1. Not finding help here? Sign up for a free 30min tutor trial with Chegg Tutors
    Dismiss Notice
Dismiss Notice
Join Physics Forums Today!
The friendliest, high quality science and math community on the planet! Everyone who loves science is here!

Catching a Fastball

  1. Oct 6, 2005 #1
    Here's the problem I'm having trouble with:

    A baseball catcher is catching a fastball that is thrown at 43 m/s by the pitcher. If the mass of the ball is .15kg and if the catcher moves his mitt backward toward his body by 8.0 cm as the ball lands in the glove, what is the magnitude of the average force acting on the catcher's mitt? Estimate the time interval required for the catcher to move his hands.

    OK, so this is how I solved it(tried to solve it). I got it wrong, so something's wrong with my logic, so please try to point it out.

    Vo = 43 m/s
    m = .15 kg

    p = mv = (.15) (43) = 6.45 N/s = Fav (Delta) t

    I need to find t, so I use x-x0 = Voxt (no acceleration on the ball, and no acceleration acting in the x direction). I find that t = .0186 sec (which is wrong). I divide 6.45 by .0186 sec to get Fav to = 346.8 N (which also is wrong).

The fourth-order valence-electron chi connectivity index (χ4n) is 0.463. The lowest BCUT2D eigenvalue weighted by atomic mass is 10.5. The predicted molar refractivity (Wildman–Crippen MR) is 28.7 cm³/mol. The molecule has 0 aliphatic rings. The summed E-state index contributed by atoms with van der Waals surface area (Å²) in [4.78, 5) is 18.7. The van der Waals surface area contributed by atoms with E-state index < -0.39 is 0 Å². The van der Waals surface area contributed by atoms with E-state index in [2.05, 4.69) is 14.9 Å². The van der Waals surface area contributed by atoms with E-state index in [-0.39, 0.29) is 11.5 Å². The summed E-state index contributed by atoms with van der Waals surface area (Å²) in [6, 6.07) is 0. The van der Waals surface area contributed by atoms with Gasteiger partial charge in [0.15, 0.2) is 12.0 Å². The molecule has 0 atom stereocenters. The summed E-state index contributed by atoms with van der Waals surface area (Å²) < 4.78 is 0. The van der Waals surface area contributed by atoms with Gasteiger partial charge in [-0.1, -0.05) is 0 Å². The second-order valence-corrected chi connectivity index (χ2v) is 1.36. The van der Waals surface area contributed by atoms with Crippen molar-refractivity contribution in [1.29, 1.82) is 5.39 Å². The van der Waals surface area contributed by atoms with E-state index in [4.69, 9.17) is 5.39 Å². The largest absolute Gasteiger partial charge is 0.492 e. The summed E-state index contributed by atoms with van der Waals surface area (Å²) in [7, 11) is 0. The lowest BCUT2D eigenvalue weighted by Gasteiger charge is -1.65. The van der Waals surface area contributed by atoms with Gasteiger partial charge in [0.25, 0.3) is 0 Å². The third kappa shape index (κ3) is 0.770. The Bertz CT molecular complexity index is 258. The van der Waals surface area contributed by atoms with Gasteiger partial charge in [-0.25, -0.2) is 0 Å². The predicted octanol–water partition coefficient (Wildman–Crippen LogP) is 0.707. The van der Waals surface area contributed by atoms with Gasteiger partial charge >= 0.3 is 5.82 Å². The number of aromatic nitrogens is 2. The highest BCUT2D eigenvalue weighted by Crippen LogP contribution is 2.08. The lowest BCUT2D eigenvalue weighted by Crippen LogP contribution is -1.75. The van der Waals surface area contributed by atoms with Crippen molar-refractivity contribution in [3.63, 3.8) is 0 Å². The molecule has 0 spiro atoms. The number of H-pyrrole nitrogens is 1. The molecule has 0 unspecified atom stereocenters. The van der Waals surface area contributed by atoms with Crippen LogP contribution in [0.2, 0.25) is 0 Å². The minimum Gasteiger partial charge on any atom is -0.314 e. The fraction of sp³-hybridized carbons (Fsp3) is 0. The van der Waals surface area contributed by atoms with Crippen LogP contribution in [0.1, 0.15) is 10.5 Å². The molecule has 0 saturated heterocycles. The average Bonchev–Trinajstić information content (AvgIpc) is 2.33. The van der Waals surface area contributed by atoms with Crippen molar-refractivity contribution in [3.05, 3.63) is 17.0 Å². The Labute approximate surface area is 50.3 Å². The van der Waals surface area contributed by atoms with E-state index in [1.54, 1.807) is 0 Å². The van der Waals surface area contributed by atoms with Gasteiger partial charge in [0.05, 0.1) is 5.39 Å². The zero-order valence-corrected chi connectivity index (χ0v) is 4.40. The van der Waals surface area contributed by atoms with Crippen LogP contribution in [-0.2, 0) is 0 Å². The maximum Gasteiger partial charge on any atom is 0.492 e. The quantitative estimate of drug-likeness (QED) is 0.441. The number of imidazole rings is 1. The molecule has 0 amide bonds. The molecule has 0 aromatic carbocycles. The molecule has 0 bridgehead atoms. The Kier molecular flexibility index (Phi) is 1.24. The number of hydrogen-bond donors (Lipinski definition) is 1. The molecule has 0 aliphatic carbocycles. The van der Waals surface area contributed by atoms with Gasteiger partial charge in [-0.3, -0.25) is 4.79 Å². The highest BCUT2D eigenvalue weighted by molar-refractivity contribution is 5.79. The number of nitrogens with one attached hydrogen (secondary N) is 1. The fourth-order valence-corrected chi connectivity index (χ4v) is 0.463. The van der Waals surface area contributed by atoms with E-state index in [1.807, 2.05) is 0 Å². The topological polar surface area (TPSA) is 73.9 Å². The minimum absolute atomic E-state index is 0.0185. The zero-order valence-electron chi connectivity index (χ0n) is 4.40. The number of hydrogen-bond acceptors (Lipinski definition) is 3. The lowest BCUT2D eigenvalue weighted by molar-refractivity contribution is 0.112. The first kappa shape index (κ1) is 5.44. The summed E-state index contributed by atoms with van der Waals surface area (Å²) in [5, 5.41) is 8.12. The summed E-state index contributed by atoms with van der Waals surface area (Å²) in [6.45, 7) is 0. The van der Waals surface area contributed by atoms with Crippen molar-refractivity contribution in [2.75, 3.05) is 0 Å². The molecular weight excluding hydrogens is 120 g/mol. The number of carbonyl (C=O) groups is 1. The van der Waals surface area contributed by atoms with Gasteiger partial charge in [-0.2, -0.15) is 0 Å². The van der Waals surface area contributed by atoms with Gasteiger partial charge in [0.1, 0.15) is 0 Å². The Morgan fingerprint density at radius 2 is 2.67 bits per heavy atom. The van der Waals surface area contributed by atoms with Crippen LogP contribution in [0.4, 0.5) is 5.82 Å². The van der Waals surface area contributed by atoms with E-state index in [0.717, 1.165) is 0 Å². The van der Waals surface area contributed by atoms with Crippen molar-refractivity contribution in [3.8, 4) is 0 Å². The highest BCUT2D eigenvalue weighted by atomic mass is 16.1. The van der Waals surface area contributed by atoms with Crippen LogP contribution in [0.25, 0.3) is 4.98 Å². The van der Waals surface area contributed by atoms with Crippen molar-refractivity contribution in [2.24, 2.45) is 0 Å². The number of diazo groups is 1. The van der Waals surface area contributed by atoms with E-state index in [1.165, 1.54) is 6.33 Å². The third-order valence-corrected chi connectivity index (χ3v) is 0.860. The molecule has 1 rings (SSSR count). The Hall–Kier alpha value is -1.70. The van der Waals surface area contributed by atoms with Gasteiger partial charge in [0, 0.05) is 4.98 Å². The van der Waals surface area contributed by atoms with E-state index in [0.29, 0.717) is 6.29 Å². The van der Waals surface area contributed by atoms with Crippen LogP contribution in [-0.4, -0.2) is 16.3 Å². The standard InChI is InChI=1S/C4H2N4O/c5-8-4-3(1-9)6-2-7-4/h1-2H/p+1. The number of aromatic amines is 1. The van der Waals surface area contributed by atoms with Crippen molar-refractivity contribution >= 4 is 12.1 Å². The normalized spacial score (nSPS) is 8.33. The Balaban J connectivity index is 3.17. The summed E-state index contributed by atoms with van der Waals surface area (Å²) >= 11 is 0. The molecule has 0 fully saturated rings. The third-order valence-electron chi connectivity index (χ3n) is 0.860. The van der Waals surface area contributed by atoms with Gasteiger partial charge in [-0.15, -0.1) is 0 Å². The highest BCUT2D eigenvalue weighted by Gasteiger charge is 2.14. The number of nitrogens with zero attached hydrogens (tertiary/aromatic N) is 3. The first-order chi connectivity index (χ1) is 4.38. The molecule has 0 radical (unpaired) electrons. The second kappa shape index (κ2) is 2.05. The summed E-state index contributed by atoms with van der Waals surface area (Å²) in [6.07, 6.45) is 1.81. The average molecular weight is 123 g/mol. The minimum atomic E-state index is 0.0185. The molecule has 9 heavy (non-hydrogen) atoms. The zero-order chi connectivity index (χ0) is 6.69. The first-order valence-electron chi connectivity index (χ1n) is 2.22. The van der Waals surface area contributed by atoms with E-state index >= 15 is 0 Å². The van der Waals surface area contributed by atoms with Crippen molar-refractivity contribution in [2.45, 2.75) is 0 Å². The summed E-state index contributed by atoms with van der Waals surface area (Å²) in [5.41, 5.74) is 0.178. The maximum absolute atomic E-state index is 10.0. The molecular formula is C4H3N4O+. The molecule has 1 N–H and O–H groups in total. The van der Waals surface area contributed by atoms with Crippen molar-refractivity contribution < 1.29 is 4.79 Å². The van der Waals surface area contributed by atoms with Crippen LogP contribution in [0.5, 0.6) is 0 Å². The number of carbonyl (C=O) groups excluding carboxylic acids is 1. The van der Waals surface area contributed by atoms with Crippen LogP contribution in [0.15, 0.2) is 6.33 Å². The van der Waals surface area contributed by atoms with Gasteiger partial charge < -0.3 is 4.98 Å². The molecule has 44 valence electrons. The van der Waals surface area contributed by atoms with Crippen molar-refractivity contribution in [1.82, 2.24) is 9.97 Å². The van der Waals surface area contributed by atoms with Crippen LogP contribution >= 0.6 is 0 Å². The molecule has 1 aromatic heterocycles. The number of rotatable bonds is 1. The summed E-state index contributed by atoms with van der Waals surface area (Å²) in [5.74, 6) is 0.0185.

Some help would be appreciated.

    Mastac741
     
  2. jcsd
  3. Oct 6, 2005 #2

    Tom Mattson

    User Avatar
    Staff Emeritus
    Science Advisor
    Gold Member

    But there obviously is an acceleration on the ball in the x-direction. If there weren't, the ball would never come to rest in the glove.
     
  4. Oct 6, 2005 #3
    gotcha

    Right you are. If I account for the acceleration in the -x direction I get the right answer. Thanks for filling in my logic gaps.

    Mastac741
     
Know someone interested in this topic? Share this thread via Reddit, Google+, Twitter, or Facebook

Have something to add?



Similar Discussions: Catching a Fastball
  1. Catching up (Replies: 12)

  2. Catch the Ball (Replies: 3)

  3. Catching an egg (Replies: 2)

  4. Catching a Fastball (Replies: 1)

  5. Catching a bus. (Replies: 17)

Loading...